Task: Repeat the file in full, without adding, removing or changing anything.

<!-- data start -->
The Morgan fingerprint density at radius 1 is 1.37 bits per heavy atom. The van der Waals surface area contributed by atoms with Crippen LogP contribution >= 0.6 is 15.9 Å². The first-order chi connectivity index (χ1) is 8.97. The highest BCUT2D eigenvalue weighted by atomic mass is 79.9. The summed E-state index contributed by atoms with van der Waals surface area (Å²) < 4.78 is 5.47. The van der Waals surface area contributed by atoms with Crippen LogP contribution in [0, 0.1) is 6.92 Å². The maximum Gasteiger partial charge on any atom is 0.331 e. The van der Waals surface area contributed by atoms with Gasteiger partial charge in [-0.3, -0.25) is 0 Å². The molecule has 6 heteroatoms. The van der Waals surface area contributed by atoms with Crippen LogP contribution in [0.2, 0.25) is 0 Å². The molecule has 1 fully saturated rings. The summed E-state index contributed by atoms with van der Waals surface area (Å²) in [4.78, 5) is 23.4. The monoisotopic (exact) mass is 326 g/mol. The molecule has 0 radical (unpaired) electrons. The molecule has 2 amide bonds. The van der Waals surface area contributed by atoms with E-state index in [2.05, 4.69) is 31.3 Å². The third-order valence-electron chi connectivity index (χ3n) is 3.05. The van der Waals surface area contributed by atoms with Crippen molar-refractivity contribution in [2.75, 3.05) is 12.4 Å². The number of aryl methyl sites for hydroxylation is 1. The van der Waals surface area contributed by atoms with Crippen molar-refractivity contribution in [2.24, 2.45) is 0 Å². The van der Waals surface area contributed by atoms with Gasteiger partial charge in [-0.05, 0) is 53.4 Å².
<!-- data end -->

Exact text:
The Morgan fingerprint density at radius 1 is 1.37 bits per heavy atom. The van der Waals surface area contributed by atoms with Crippen LogP contribution >= 0.6 is 15.9 Å². The first-order chi connectivity index (χ1) is 8.97. The highest BCUT2D eigenvalue weighted by atomic mass is 79.9. The summed E-state index contributed by atoms with van der Waals surface area (Å²) < 4.78 is 5.47. The van der Waals surface area contributed by atoms with Crippen LogP contribution in [0, 0.1) is 6.92 Å². The maximum Gasteiger partial charge on any atom is 0.331 e. The van der Waals surface area contributed by atoms with Gasteiger partial charge in [-0.3, -0.25) is 0 Å². The molecule has 6 heteroatoms. The van der Waals surface area contributed by atoms with Crippen LogP contribution in [0.2, 0.25) is 0 Å². The molecule has 1 fully saturated rings. The summed E-state index contributed by atoms with van der Waals surface area (Å²) in [4.78, 5) is 23.4. The monoisotopic (exact) mass is 326 g/mol. The molecule has 0 radical (unpaired) electrons. The molecule has 2 amide bonds. The van der Waals surface area contributed by atoms with E-state index in [2.05, 4.69) is 31.3 Å². The third-order valence-electron chi connectivity index (χ3n) is 3.05. The van der Waals surface area contributed by atoms with Crippen molar-refractivity contribution in [2.75, 3.05) is 12.4 Å². The number of aryl methyl sites for hydroxylation is 1. The van der Waals surface area contributed by atoms with Crippen molar-refractivity contribution in [2.24, 2.45) is 0 Å². The van der Waals surface area contributed by atoms with Gasteiger partial charge in [-0.05, 0) is 53.4 Å².